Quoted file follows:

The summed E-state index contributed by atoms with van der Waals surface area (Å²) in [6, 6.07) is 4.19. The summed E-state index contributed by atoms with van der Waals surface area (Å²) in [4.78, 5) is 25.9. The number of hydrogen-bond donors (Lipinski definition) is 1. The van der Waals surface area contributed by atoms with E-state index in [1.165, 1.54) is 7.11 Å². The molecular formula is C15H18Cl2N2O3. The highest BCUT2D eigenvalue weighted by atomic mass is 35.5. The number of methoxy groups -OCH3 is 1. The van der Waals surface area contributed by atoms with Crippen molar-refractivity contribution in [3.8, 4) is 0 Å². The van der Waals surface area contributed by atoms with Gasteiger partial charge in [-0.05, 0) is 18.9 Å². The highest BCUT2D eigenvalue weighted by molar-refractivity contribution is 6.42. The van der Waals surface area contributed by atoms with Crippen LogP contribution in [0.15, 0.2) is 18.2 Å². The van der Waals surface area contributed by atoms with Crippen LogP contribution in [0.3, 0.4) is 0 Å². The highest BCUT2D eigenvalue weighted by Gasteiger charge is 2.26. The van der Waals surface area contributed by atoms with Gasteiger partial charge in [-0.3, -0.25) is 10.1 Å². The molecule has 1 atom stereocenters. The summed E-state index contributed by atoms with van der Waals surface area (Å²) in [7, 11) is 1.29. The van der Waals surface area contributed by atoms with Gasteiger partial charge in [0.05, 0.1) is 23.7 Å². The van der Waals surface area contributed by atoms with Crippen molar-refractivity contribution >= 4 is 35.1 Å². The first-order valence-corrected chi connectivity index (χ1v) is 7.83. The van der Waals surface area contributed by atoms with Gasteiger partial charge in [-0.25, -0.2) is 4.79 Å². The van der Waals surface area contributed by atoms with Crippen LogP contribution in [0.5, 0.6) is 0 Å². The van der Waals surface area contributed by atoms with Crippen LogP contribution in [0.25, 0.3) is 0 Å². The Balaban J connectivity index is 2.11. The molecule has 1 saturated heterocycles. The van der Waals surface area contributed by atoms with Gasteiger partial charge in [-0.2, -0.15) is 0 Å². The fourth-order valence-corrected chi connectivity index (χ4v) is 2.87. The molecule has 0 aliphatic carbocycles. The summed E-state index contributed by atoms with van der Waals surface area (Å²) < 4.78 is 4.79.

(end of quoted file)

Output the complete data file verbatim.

The summed E-state index contributed by atoms with van der Waals surface area (Å²) in [6, 6.07) is 4.19. The summed E-state index contributed by atoms with van der Waals surface area (Å²) in [4.78, 5) is 25.9. The number of hydrogen-bond donors (Lipinski definition) is 1. The van der Waals surface area contributed by atoms with E-state index in [1.165, 1.54) is 7.11 Å². The molecular formula is C15H18Cl2N2O3. The highest BCUT2D eigenvalue weighted by atomic mass is 35.5. The number of methoxy groups -OCH3 is 1. The van der Waals surface area contributed by atoms with Crippen molar-refractivity contribution in [3.8, 4) is 0 Å². The van der Waals surface area contributed by atoms with Gasteiger partial charge in [-0.05, 0) is 18.9 Å². The highest BCUT2D eigenvalue weighted by molar-refractivity contribution is 6.42. The van der Waals surface area contributed by atoms with Crippen LogP contribution in [0.15, 0.2) is 18.2 Å². The van der Waals surface area contributed by atoms with Crippen LogP contribution in [0.3, 0.4) is 0 Å². The highest BCUT2D eigenvalue weighted by Gasteiger charge is 2.26. The van der Waals surface area contributed by atoms with Gasteiger partial charge in [-0.3, -0.25) is 10.1 Å². The molecule has 1 atom stereocenters. The summed E-state index contributed by atoms with van der Waals surface area (Å²) in [7, 11) is 1.29. The van der Waals surface area contributed by atoms with Gasteiger partial charge in [0.05, 0.1) is 23.7 Å². The van der Waals surface area contributed by atoms with Crippen molar-refractivity contribution >= 4 is 35.1 Å². The first-order valence-corrected chi connectivity index (χ1v) is 7.83. The van der Waals surface area contributed by atoms with Gasteiger partial charge in [-0.25, -0.2) is 4.79 Å². The van der Waals surface area contributed by atoms with Crippen LogP contribution in [0.5, 0.6) is 0 Å². The van der Waals surface area contributed by atoms with Crippen LogP contribution in [0.25, 0.3) is 0 Å². The Balaban J connectivity index is 2.11. The molecule has 1 saturated heterocycles. The van der Waals surface area contributed by atoms with Gasteiger partial charge in [-0.2, -0.15) is 0 Å². The fourth-order valence-corrected chi connectivity index (χ4v) is 2.87. The molecule has 0 aliphatic carbocycles. The summed E-state index contributed by atoms with van der Waals surface area (Å²) < 4.78 is 4.79.